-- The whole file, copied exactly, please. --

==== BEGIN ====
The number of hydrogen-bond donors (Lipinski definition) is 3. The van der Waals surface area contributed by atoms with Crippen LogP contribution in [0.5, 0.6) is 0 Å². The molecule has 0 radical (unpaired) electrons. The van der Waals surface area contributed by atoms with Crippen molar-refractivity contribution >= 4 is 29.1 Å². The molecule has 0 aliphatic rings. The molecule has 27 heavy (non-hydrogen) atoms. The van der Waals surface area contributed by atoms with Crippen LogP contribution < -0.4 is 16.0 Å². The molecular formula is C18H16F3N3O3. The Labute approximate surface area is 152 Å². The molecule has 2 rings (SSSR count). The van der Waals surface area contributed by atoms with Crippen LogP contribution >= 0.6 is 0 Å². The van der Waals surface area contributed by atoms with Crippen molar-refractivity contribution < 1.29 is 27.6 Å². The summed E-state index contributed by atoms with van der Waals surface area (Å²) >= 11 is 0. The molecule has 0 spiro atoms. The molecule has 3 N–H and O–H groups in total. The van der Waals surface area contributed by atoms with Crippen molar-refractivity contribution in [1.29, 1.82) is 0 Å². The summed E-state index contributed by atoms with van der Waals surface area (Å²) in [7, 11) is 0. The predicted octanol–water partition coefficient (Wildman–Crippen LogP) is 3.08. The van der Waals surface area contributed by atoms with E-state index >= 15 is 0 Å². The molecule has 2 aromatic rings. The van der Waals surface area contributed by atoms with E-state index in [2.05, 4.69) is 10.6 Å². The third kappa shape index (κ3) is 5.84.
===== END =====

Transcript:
The number of hydrogen-bond donors (Lipinski definition) is 3. The van der Waals surface area contributed by atoms with Crippen LogP contribution in [0.5, 0.6) is 0 Å². The molecule has 0 radical (unpaired) electrons. The van der Waals surface area contributed by atoms with Crippen molar-refractivity contribution >= 4 is 29.1 Å². The molecule has 0 aliphatic rings. The molecule has 27 heavy (non-hydrogen) atoms. The van der Waals surface area contributed by atoms with Crippen LogP contribution < -0.4 is 16.0 Å². The molecular formula is C18H16F3N3O3. The Labute approximate surface area is 152 Å². The molecule has 2 rings (SSSR count). The van der Waals surface area contributed by atoms with Crippen LogP contribution >= 0.6 is 0 Å². The van der Waals surface area contributed by atoms with Crippen molar-refractivity contribution < 1.29 is 27.6 Å². The summed E-state index contributed by atoms with van der Waals surface area (Å²) >= 11 is 0. The molecule has 0 spiro atoms. The molecule has 3 N–H and O–H groups in total. The van der Waals surface area contributed by atoms with Crippen molar-refractivity contribution in [1.29, 1.82) is 0 Å². The summed E-state index contributed by atoms with van der Waals surface area (Å²) in [7, 11) is 0. The predicted octanol–water partition coefficient (Wildman–Crippen LogP) is 3.08. The van der Waals surface area contributed by atoms with E-state index >= 15 is 0 Å². The molecule has 2 aromatic rings. The van der Waals surface area contributed by atoms with E-state index in [2.05, 4.69) is 10.6 Å². The third kappa shape index (κ3) is 5.84.